A reader writes:
So, I’m partway through your book, and I want to check on hard links. When you say it creates another door to the same body of data, is that literally true? For example, if all I have in my ./Documents directory is 001.doc (size 512K), and I hard link as hardlink.doc then run ls, do I see A or B?
A) 001.doc 512K
B) 001.doc 512K
If it’s not B, I’m not sure what the point is, other than maybe not changing the timestamp.
An interesting question! The main point of hardlinks is to allow a single data entity to be shared by multiple entries in the file system. If I saved this posting as “001.html” on my server, then created a hard link to the same file from “002.html”, then I could subsequently delete “001.html” and “002.html” would be unaffected, with the same contents within. It’s only when all links to a data entity are removed that the data gets hooked into the free list and is essentially recycled for later reuse.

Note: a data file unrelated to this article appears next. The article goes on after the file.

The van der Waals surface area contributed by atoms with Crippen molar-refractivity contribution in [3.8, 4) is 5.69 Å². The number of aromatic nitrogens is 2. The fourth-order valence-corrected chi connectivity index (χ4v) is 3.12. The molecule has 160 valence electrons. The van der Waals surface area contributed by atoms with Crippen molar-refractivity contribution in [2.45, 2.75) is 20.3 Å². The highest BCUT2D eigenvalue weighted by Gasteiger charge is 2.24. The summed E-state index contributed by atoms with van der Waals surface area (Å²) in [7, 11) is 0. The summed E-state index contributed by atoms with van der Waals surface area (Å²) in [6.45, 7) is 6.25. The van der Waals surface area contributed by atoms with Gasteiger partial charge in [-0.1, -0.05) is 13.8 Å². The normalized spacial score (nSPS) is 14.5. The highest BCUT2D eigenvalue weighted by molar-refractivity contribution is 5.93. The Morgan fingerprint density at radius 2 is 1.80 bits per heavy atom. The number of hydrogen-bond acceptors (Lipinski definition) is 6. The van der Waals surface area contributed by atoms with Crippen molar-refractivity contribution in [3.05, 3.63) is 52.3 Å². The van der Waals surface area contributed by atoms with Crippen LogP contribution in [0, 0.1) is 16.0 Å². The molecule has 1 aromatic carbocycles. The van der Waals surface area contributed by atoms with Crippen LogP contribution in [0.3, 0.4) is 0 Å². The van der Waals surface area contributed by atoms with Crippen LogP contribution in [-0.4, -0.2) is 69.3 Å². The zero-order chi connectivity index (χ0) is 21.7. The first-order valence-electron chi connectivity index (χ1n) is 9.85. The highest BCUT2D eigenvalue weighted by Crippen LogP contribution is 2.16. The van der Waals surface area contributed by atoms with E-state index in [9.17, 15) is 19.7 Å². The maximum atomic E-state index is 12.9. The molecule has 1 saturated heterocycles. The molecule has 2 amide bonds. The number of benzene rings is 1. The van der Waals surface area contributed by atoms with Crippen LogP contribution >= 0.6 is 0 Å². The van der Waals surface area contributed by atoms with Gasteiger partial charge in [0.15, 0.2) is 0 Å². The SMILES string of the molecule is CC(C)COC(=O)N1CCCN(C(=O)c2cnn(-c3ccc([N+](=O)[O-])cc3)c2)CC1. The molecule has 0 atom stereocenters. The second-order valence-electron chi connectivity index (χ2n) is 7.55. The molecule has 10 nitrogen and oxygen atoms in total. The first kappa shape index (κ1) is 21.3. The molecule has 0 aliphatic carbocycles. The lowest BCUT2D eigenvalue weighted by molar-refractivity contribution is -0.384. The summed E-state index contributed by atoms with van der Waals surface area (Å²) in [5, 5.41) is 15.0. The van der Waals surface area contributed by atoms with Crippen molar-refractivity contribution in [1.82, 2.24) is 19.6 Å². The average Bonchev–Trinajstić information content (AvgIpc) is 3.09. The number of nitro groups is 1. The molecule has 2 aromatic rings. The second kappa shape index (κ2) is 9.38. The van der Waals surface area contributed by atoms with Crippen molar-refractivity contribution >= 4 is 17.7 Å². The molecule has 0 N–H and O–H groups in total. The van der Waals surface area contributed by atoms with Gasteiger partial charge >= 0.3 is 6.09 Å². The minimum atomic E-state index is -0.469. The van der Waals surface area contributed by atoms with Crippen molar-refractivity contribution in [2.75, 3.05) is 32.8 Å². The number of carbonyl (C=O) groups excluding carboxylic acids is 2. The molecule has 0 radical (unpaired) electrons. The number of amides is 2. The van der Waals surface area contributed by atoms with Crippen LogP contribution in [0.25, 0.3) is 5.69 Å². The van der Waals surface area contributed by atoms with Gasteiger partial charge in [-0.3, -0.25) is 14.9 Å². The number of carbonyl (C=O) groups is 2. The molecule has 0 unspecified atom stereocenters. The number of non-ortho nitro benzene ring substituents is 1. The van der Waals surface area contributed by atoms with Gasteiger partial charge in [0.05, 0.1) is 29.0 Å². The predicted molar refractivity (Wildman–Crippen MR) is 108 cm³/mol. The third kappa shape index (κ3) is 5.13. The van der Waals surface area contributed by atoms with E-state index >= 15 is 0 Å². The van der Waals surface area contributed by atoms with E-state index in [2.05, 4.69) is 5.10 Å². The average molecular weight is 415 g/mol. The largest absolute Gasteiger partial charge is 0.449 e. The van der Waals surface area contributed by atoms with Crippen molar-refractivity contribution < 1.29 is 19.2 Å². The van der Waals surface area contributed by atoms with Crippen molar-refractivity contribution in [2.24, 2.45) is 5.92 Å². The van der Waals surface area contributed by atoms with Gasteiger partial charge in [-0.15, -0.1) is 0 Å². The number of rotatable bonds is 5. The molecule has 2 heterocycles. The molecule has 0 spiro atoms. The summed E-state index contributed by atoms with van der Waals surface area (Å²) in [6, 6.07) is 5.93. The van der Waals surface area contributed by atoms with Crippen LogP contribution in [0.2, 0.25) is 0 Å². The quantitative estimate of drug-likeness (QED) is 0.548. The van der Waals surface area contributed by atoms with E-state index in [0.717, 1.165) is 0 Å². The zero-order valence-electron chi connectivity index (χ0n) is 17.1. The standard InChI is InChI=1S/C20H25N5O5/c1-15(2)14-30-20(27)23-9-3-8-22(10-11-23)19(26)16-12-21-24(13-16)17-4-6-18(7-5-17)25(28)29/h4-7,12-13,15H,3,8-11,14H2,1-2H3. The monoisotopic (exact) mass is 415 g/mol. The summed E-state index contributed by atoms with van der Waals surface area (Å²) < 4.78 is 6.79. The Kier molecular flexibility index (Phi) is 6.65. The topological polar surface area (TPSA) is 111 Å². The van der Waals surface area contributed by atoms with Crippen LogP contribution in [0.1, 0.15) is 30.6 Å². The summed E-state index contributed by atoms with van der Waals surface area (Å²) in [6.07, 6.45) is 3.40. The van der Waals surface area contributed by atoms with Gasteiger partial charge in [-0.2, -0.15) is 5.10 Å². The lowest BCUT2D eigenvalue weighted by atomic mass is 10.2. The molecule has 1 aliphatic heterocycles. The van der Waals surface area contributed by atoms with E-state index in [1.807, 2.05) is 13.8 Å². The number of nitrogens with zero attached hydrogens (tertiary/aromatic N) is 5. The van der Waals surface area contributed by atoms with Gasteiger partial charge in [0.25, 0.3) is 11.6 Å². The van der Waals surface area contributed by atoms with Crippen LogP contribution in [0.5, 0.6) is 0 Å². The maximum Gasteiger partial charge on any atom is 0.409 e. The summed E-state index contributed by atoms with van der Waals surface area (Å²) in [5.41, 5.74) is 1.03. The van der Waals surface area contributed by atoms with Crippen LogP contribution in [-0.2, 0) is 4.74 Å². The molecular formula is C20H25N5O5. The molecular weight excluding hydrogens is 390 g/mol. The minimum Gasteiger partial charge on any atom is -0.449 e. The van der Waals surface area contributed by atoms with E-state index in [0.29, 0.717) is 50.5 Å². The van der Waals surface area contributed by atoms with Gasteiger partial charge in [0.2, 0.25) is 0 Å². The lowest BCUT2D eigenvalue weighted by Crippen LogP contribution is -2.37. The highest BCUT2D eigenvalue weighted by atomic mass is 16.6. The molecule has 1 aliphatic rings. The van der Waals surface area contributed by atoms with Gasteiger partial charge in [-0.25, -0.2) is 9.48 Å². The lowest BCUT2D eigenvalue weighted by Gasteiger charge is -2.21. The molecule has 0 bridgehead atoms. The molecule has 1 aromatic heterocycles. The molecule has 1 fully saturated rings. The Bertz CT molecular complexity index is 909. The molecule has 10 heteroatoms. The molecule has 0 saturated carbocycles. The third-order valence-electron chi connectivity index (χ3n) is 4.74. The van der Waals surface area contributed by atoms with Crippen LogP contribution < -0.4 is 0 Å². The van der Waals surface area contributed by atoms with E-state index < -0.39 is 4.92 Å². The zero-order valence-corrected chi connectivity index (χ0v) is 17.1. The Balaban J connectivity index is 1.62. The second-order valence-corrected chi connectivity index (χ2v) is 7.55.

In terms of your specific question, the system will view the two files as having separate content. This can be demonstrated thusly:
$ du 249 . $ ls -l total 248 -rw-r--r-- 1 dtint vuser 247034 Aug 24 03:24 some.data Now let's create some hard links. Notice "ls" reports 248 blocks in this directory $ ln some.data link2 $ ln some.data link3 $ ln some.data link4 $ ls -l total 992 -rw-r--r-- 4 dtint vuser 247034 Aug 24 03:24 link2 -rw-r--r-- 4 dtint vuser 247034 Aug 24 03:24 link3 -rw-r--r-- 4 dtint vuser 247034 Aug 24 03:24 link4 -rw-r--r-- 4 dtint vuser 247034 Aug 24 03:24 some.data As expected, "ls" now reports 992 blocks in use, seeing each of the new hard linked files as new data. But... notice what "du" reports, since it actually looks deeper into the file system: $ du 249 .
As you can see, some elements of the file system see hard links as new and separate data entities (e.g. “ls”), while others dig further into the file system to ascertain actual data blocks used and associated with the current location (e.g., “du”). This makes sense because otherwise if you had lots of hard links you could theoretically end up in a situation where you have greater than 100% disk space utilization, which would clearly be a bit confusing at best!